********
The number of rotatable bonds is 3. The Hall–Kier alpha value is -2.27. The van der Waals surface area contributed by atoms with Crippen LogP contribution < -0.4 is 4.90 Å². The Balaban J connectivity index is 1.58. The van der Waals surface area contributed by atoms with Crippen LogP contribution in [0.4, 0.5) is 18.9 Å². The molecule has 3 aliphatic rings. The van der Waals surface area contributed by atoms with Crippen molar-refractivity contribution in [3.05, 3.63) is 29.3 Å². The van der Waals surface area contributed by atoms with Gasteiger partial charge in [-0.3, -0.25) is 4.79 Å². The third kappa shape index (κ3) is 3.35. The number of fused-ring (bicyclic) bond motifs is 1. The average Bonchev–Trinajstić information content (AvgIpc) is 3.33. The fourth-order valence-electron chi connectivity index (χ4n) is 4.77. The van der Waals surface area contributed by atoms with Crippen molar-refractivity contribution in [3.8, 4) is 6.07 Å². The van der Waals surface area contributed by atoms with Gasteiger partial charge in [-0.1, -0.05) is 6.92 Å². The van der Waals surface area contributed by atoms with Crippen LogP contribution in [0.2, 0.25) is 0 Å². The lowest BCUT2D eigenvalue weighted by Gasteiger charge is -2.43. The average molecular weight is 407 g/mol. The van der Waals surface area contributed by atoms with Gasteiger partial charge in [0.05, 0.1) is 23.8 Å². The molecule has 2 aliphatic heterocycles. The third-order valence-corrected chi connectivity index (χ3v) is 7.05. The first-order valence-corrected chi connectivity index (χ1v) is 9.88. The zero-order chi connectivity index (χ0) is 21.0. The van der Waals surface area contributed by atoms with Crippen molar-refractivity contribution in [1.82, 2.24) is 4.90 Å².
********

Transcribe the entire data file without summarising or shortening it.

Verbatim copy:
The number of rotatable bonds is 3. The Hall–Kier alpha value is -2.27. The van der Waals surface area contributed by atoms with Crippen LogP contribution < -0.4 is 4.90 Å². The Balaban J connectivity index is 1.58. The van der Waals surface area contributed by atoms with Crippen LogP contribution in [0.4, 0.5) is 18.9 Å². The molecule has 3 aliphatic rings. The van der Waals surface area contributed by atoms with Crippen molar-refractivity contribution in [3.05, 3.63) is 29.3 Å². The van der Waals surface area contributed by atoms with Gasteiger partial charge in [-0.3, -0.25) is 4.79 Å². The third kappa shape index (κ3) is 3.35. The number of fused-ring (bicyclic) bond motifs is 1. The average Bonchev–Trinajstić information content (AvgIpc) is 3.33. The fourth-order valence-electron chi connectivity index (χ4n) is 4.77. The van der Waals surface area contributed by atoms with Crippen molar-refractivity contribution in [3.8, 4) is 6.07 Å². The van der Waals surface area contributed by atoms with Gasteiger partial charge in [-0.1, -0.05) is 6.92 Å². The van der Waals surface area contributed by atoms with Crippen LogP contribution in [0.2, 0.25) is 0 Å². The lowest BCUT2D eigenvalue weighted by Gasteiger charge is -2.43. The average molecular weight is 407 g/mol. The van der Waals surface area contributed by atoms with Gasteiger partial charge in [0.05, 0.1) is 23.8 Å². The molecule has 2 aliphatic heterocycles. The third-order valence-corrected chi connectivity index (χ3v) is 7.05. The first-order valence-corrected chi connectivity index (χ1v) is 9.88. The zero-order chi connectivity index (χ0) is 21.0. The van der Waals surface area contributed by atoms with Crippen molar-refractivity contribution in [1.82, 2.24) is 4.90 Å².